On October 2, 1883, the Sophie was used for the first time for active service. A planned trip across the North Atlantic was canceled because it was supposed to accompany a trip by the Prussian Crown Prince Friedrich Wilhelm to Spain. In Genoa , the escorts and the designated as the flagship for this trip cross chose Vette gathered Prinz Adalbert took the Crown Prince on board. In addition, the Aviso Loreley was part of the association for the trip to Valencia . The trip in bad weather led to sea damage on the ships and the Sophie had to take the Loreley in tow at times. After the Crown Prince returned to Genoa, Sophie was to go to East Asia. However, this was also revoked and the corvette was ordered to West Africa in order to assess the situation of German companies there, which complained of hostile behavior by the natives. Active intervention, however, was expressly prohibited.

Use off West Africa

Togoland 1885

SMS Sophie left the Mediterranean at the turn of the year and arrived at the end of January 1884 in what is now Togo . First the commandant and three officers inspected the ruins of the Brandenburg fortification Groß-Friedrichsburg from 1693. Sketches of the existing building remains were made and six gun barrels were found. One was taken on board and later exhibited in the Zeughaus in Berlin. The commandant then negotiated with local chiefs to improve the work of the German factories there. Since not all chiefs took part in the negotiations and some immediately became hostile to the Germans again, the Sophie set up a landing party and raided a village where fifteen chiefs were conferring. Three of them were kept on board, the others were released after they had solemnly promised good behavior towards the Germans. The three chiefs were taken to Germany, shown Berlin, Hamburg and Kiel, and then returned to Togo after a month on the seagull . The British governor of the Gold Coast appeared on a corvette and questioned the legality of the German action. The Commander of the Sophie , Corvette Captain Wilhelm Stubenrauch, refused to discuss the matter and the British withdrew. From the island of São Vicente (Cape Verde) , the commander gave a report on his actions back home. He was praised and was ordered to return home. On March 30, 1884, the Sophie arrived back in Wilhelmshaven and was immediately subjected to a major overhaul.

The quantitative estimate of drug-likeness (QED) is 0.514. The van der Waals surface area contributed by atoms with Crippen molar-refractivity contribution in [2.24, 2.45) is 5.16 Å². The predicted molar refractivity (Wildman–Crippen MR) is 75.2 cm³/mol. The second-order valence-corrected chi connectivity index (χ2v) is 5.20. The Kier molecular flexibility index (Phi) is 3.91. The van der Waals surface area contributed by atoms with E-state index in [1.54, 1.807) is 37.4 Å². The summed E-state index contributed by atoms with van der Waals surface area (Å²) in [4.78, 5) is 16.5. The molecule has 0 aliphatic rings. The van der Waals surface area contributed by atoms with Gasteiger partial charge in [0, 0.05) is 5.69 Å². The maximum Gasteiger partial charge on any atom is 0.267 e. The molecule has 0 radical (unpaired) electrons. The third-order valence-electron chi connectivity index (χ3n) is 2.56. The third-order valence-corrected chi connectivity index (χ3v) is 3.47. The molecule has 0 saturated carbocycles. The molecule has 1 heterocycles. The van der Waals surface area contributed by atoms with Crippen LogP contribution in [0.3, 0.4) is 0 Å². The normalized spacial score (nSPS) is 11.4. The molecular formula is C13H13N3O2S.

Use as a training ship

In May 1884 the Sophie was operational again and came into service as a training ship for the newly introduced four-year-old volunteers. After her first voyages in the central Baltic Sea, the Sophie also took part in the maneuvers of the training fleet. When the fleet marched back on September 3, 1884, the NDL steamer Hohenstaufen tried to break the keel line in front of the Sophie on its departure to Baltimore . The maneuver failed and there was a collision in which the Sophie was severely damaged. The Oberseeamt found the Hohenstaufen's captain guilty. Appeal and objection went in favor of the NDL. The naval appeal at the Reichsgericht was then successful. The captain of the Hohenstaufen should not have come so close to the naval units and under no circumstances should he have broken through the line of the warships.

In April 1885 the repaired Sophie was able to resume work. After training trips in the western Baltic Sea and to Scandinavian ports, she took part in the autumn maneuvers with the other training ships, and ran aground near Kiel without major damage. In mid-October she started with the school squadron on the winter trip to the West Indies, together with the flagship Stein , the cruiser frigate Moltke and the cruiser corvette Ariadne . At the end of March 1886 the association returned to Wilhelmshaven and the Sophie relocated to the Kaiserliche Werft in Kiel for overhaul. She then resumed her service as a training ship for four-year-old volunteers, with the same procedures as in the previous year. On her departure to the West Indies with the Stein , the Moltke and the cruiser frigate Prinz Adalbert , the Sophie in Lisbon received the order to join the cruiser squadron off East Africa. For the foreign assignment, the corvette exchanged its volunteers in training for experienced personnel from the other ships.